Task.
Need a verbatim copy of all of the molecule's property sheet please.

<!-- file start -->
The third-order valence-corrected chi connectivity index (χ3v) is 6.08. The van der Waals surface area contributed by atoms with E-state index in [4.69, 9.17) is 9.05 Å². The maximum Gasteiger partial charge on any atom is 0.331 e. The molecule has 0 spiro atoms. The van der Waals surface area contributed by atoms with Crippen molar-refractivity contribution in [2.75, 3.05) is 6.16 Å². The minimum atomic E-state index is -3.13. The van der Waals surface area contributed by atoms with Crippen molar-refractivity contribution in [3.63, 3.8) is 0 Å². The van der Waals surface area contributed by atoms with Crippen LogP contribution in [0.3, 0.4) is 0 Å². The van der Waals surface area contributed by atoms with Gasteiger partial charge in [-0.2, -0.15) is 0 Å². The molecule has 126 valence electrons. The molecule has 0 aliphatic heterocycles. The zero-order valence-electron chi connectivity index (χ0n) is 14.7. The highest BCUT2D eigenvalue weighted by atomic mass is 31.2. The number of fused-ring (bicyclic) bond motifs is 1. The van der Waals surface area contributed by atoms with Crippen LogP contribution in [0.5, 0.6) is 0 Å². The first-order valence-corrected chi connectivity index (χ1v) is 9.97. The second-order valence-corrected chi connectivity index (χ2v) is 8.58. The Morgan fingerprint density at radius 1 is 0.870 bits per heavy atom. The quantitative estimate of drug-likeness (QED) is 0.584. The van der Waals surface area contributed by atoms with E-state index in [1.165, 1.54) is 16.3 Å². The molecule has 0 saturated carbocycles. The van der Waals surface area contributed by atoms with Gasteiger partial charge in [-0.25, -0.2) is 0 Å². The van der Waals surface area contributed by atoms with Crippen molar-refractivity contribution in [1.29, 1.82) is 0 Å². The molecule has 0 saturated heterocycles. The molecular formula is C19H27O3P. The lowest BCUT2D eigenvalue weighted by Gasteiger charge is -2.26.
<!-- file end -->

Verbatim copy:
The third-order valence-corrected chi connectivity index (χ3v) is 6.08. The van der Waals surface area contributed by atoms with E-state index in [4.69, 9.17) is 9.05 Å². The maximum Gasteiger partial charge on any atom is 0.331 e. The molecule has 0 spiro atoms. The van der Waals surface area contributed by atoms with Crippen molar-refractivity contribution in [2.75, 3.05) is 6.16 Å². The minimum atomic E-state index is -3.13. The van der Waals surface area contributed by atoms with Crippen molar-refractivity contribution in [3.63, 3.8) is 0 Å². The van der Waals surface area contributed by atoms with Crippen LogP contribution in [0.3, 0.4) is 0 Å². The van der Waals surface area contributed by atoms with Gasteiger partial charge in [-0.2, -0.15) is 0 Å². The molecule has 126 valence electrons. The molecule has 0 aliphatic heterocycles. The zero-order valence-electron chi connectivity index (χ0n) is 14.7. The highest BCUT2D eigenvalue weighted by atomic mass is 31.2. The number of fused-ring (bicyclic) bond motifs is 1. The van der Waals surface area contributed by atoms with Crippen LogP contribution in [0.5, 0.6) is 0 Å². The first-order valence-corrected chi connectivity index (χ1v) is 9.97. The second-order valence-corrected chi connectivity index (χ2v) is 8.58. The Morgan fingerprint density at radius 1 is 0.870 bits per heavy atom. The quantitative estimate of drug-likeness (QED) is 0.584. The van der Waals surface area contributed by atoms with E-state index in [1.165, 1.54) is 16.3 Å². The molecule has 0 saturated carbocycles. The van der Waals surface area contributed by atoms with Gasteiger partial charge in [-0.25, -0.2) is 0 Å². The van der Waals surface area contributed by atoms with Crippen molar-refractivity contribution in [1.29, 1.82) is 0 Å². The molecule has 0 saturated heterocycles. The molecular formula is C19H27O3P. The lowest BCUT2D eigenvalue weighted by Gasteiger charge is -2.26.